Reading for Today:
2 Chronicles 13:1–14:15
2 Chronicles 13:15 God struck Jeroboam and all Israel. At the time of certain defeat, with 400,000 troops behind and the same number in front, Judah was saved by divine intervention. What God did is unknown, but the army of Israel began to flee (v. 16), and the soldiers of Judah massacred 500,000 of them in an unimaginable blood bath (v. 17).
2 Chronicles 13:17 Before the battle, Jeroboam outnumbered Abijah two to one (13:3). After the fray, in which the Lord intervened on behalf of Judah, Abijah outnumbered Jeroboam 4 to 3.
Psalm 81:3 New Moon…full moon. The seventh month of Israel’s year (Tishri; Sept./Oct.) culminated the festival year with a succession of celebrations. The month began with the blowing of the trumpets, continued with the Day of Atonement on the tenth day, and celebrated the Feast of Tabernacles on the fifteenth day when the moon was full. The Feast of Tabernacles praised God for His care in the wilderness wanderings and also pointed to the coming kingdom (Matt. 17:1–4).
DAY 9: How did a godly king respond to crises?
Second Chronicles 14:1–16:14 records the reign of Asa in Judah (ca. 911–870 B.C.). First Kings 15:11 says that Asa did as his forefather David had done—honoring God while building the kingdom (vv. 6–8). Times of peace were used for strengthening. “Asa did what was good and right in the eyes of LORD his God” (v. 2). He removed elements of false worship that had accumulated over the years of Solomon, Rehoboam, and Abijah (1 Kin.15:12, 13). Apparently, he did not remove all the high places or, once removed, they reappeared (1 Kin. 15:14; 1 Chr. 15:6). His son Jehoshaphat later had to remove them (2 Chr. 17:6), although not completely (1 Chr. 20:33).This was done in an effort to comply with Deuteronomy 12:2, 3.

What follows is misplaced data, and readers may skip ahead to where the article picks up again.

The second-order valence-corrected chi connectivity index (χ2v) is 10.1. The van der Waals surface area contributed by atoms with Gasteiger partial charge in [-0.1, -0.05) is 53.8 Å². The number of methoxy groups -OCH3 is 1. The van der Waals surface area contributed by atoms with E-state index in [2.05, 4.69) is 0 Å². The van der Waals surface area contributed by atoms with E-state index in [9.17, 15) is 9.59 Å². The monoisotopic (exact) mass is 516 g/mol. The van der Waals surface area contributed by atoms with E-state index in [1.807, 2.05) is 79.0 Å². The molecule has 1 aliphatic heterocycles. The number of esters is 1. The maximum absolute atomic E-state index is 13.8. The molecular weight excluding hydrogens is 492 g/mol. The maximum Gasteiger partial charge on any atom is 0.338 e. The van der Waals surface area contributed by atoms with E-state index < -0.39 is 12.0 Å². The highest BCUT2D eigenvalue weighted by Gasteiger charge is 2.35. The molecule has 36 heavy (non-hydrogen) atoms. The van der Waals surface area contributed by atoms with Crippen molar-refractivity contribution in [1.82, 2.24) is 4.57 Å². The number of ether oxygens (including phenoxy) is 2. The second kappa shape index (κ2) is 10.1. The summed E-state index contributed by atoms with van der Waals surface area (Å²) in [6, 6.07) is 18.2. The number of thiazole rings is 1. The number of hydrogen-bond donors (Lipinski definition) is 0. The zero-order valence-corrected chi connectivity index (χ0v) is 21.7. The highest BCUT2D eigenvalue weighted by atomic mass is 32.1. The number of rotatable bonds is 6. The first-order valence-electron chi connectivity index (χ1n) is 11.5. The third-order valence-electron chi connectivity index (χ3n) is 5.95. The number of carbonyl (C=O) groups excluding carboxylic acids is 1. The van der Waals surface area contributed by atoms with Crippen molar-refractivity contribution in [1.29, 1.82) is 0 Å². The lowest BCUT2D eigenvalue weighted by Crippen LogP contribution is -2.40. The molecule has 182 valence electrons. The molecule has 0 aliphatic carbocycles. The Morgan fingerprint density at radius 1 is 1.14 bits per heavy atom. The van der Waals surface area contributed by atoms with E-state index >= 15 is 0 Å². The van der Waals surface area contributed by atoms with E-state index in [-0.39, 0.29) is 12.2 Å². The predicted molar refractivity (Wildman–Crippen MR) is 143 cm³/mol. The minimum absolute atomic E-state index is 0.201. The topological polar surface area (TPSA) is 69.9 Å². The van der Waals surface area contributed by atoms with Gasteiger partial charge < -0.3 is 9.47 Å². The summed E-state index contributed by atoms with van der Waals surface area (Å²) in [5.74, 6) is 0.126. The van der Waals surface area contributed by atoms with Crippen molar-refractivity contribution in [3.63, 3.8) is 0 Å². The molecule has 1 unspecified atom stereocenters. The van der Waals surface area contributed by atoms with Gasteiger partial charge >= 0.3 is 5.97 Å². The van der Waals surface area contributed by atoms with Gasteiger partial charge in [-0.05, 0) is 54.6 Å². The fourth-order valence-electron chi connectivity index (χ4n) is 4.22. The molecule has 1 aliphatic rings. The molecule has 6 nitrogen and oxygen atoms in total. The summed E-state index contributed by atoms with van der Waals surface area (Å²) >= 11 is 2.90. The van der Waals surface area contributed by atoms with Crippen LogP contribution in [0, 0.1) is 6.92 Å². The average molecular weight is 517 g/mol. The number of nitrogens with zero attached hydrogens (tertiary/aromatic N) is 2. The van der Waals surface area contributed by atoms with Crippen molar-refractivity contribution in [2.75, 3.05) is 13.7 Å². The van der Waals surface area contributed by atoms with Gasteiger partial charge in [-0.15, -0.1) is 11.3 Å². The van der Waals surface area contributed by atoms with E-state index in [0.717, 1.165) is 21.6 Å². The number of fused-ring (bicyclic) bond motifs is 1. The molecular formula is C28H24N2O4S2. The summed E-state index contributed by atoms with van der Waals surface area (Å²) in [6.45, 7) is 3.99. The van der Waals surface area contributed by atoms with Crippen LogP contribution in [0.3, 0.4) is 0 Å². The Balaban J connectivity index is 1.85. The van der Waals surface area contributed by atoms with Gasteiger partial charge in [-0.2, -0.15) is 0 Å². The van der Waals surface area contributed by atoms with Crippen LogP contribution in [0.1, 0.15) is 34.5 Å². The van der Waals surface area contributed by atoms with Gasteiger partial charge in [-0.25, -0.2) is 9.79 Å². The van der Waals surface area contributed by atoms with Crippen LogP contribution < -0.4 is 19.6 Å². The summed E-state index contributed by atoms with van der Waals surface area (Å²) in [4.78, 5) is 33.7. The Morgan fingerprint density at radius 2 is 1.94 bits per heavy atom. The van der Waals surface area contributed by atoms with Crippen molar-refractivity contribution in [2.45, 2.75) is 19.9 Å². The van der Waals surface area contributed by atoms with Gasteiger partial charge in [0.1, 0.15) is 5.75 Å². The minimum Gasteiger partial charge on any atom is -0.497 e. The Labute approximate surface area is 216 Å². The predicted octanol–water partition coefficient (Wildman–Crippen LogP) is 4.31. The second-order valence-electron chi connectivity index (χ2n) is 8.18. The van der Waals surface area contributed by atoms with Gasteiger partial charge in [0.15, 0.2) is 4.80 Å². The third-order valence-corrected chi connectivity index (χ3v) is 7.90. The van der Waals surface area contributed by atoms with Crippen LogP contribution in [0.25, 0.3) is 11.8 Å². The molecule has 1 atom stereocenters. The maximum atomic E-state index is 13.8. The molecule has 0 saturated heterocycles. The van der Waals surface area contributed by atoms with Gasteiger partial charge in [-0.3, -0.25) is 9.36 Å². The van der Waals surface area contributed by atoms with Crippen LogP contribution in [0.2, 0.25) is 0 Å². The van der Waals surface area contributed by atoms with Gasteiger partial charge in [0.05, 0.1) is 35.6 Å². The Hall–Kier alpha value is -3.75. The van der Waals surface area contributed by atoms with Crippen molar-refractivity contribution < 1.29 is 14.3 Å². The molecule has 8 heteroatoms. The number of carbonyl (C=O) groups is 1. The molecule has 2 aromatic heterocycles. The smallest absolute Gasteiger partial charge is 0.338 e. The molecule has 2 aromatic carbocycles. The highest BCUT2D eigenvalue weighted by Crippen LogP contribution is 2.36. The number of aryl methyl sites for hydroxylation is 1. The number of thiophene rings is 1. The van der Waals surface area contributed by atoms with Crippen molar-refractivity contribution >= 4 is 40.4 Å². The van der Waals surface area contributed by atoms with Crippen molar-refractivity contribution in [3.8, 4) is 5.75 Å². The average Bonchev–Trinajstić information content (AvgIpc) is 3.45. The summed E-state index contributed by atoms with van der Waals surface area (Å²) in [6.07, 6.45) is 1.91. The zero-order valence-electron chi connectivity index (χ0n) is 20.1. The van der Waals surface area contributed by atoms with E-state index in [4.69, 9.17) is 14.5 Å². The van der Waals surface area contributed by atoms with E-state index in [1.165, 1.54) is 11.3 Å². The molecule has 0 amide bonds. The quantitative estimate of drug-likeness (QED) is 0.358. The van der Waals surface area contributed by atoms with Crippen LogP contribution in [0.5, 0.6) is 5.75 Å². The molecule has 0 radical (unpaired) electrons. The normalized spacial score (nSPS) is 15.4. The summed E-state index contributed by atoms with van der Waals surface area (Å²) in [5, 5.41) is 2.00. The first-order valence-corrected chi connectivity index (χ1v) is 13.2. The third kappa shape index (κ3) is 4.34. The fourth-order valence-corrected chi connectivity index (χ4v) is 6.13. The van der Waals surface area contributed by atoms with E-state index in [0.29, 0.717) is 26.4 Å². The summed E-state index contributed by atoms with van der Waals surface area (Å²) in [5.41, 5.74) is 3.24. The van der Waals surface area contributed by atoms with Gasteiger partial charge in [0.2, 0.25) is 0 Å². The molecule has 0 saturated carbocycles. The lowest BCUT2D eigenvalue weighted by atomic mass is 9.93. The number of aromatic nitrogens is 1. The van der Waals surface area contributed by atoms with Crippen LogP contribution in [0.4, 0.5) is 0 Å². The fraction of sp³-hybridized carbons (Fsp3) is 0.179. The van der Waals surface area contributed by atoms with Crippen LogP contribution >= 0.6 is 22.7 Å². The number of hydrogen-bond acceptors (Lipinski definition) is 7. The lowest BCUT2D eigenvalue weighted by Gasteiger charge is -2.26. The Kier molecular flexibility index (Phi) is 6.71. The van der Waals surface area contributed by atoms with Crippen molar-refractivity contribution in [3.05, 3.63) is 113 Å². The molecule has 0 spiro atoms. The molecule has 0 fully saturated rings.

Asa had an army of 580,000 men “who carried shields and drew bows; all these were mighty men of valor” (v. 8). Yet a major threat developed from Zerah, the Ethiopian, probably on behalf of the Egyptian Pharaoh, who was attempting to regain control as Shishak had during the days of Rehoboam (2 Chr. 12:7, 8), ca. 901–900 B.C. The Ethiopians came against them with “an army of a million men and three hundred chariots” (v. 9).
Asa’s appeal to God centered on God’s omnipotence and reputation and is well worth memorizing. “LORD, it is nothing for You to help, whether with many or with those who have no power; help us,…O LORD, You are our God; do not let man prevail against You!” (v. 11). God’s response was to strike the Ethiopian army and overthrow them. “And they carried away very much spoil” (v. 13). It appears that this great horde was a nomadic people who moved with all their possessions and had set up their camp near Gerar. The spoils of Judah’s victory were immense.